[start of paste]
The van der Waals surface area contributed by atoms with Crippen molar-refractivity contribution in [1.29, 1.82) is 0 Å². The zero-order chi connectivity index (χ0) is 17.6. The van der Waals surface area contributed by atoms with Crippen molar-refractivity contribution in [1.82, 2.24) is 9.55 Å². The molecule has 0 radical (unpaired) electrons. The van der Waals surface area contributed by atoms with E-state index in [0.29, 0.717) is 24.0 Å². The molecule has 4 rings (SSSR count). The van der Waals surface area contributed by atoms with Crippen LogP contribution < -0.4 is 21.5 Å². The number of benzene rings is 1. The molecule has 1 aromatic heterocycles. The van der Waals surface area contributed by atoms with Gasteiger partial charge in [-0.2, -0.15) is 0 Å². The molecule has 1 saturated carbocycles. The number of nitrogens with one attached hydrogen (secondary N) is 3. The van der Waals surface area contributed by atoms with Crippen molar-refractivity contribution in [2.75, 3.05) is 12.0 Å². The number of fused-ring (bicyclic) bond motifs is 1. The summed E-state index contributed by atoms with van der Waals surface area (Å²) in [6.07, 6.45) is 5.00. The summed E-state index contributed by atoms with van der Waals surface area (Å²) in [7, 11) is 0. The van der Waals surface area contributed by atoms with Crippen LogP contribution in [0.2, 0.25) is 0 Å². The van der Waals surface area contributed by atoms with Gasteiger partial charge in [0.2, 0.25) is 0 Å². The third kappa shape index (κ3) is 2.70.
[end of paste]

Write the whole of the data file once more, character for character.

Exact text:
The van der Waals surface area contributed by atoms with Crippen molar-refractivity contribution in [1.29, 1.82) is 0 Å². The zero-order chi connectivity index (χ0) is 17.6. The van der Waals surface area contributed by atoms with Crippen molar-refractivity contribution in [1.82, 2.24) is 9.55 Å². The molecule has 0 radical (unpaired) electrons. The van der Waals surface area contributed by atoms with E-state index in [0.29, 0.717) is 24.0 Å². The molecule has 4 rings (SSSR count). The van der Waals surface area contributed by atoms with Crippen LogP contribution < -0.4 is 21.5 Å². The number of benzene rings is 1. The molecule has 1 aromatic heterocycles. The van der Waals surface area contributed by atoms with Gasteiger partial charge in [-0.2, -0.15) is 0 Å². The molecule has 1 saturated carbocycles. The number of nitrogens with one attached hydrogen (secondary N) is 3. The van der Waals surface area contributed by atoms with Crippen molar-refractivity contribution in [2.75, 3.05) is 12.0 Å². The number of fused-ring (bicyclic) bond motifs is 1. The summed E-state index contributed by atoms with van der Waals surface area (Å²) in [6.07, 6.45) is 5.00. The summed E-state index contributed by atoms with van der Waals surface area (Å²) in [7, 11) is 0. The van der Waals surface area contributed by atoms with Crippen LogP contribution in [0.2, 0.25) is 0 Å². The van der Waals surface area contributed by atoms with Gasteiger partial charge in [0.2, 0.25) is 0 Å². The third kappa shape index (κ3) is 2.70.